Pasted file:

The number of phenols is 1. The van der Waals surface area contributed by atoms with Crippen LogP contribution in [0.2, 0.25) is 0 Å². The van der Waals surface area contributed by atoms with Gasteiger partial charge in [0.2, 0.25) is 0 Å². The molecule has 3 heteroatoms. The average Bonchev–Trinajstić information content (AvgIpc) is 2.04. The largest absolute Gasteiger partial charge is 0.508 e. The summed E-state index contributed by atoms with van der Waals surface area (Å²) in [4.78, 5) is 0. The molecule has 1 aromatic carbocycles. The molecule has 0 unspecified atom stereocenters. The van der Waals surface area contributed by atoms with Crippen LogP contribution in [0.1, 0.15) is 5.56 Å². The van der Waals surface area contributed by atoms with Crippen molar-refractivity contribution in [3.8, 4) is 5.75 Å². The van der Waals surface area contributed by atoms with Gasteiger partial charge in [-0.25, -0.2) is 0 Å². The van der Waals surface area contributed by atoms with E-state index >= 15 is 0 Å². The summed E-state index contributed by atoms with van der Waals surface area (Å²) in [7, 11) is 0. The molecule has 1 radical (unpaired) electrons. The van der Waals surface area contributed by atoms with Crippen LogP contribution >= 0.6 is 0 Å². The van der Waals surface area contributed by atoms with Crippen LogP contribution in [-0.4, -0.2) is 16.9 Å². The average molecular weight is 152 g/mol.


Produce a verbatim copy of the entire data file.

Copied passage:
The number of phenols is 1. The van der Waals surface area contributed by atoms with Crippen LogP contribution in [0.2, 0.25) is 0 Å². The van der Waals surface area contributed by atoms with Gasteiger partial charge in [0.2, 0.25) is 0 Å². The molecule has 3 heteroatoms. The average Bonchev–Trinajstić information content (AvgIpc) is 2.04. The largest absolute Gasteiger partial charge is 0.508 e. The summed E-state index contributed by atoms with van der Waals surface area (Å²) in [4.78, 5) is 0. The molecule has 1 aromatic carbocycles. The molecule has 0 unspecified atom stereocenters. The van der Waals surface area contributed by atoms with Crippen LogP contribution in [0.1, 0.15) is 5.56 Å². The van der Waals surface area contributed by atoms with Crippen molar-refractivity contribution in [3.8, 4) is 5.75 Å². The van der Waals surface area contributed by atoms with Gasteiger partial charge in [-0.25, -0.2) is 0 Å². The van der Waals surface area contributed by atoms with E-state index >= 15 is 0 Å². The summed E-state index contributed by atoms with van der Waals surface area (Å²) in [7, 11) is 0. The molecule has 1 radical (unpaired) electrons. The van der Waals surface area contributed by atoms with Crippen LogP contribution >= 0.6 is 0 Å². The van der Waals surface area contributed by atoms with Crippen LogP contribution in [-0.4, -0.2) is 16.9 Å². The average molecular weight is 152 g/mol.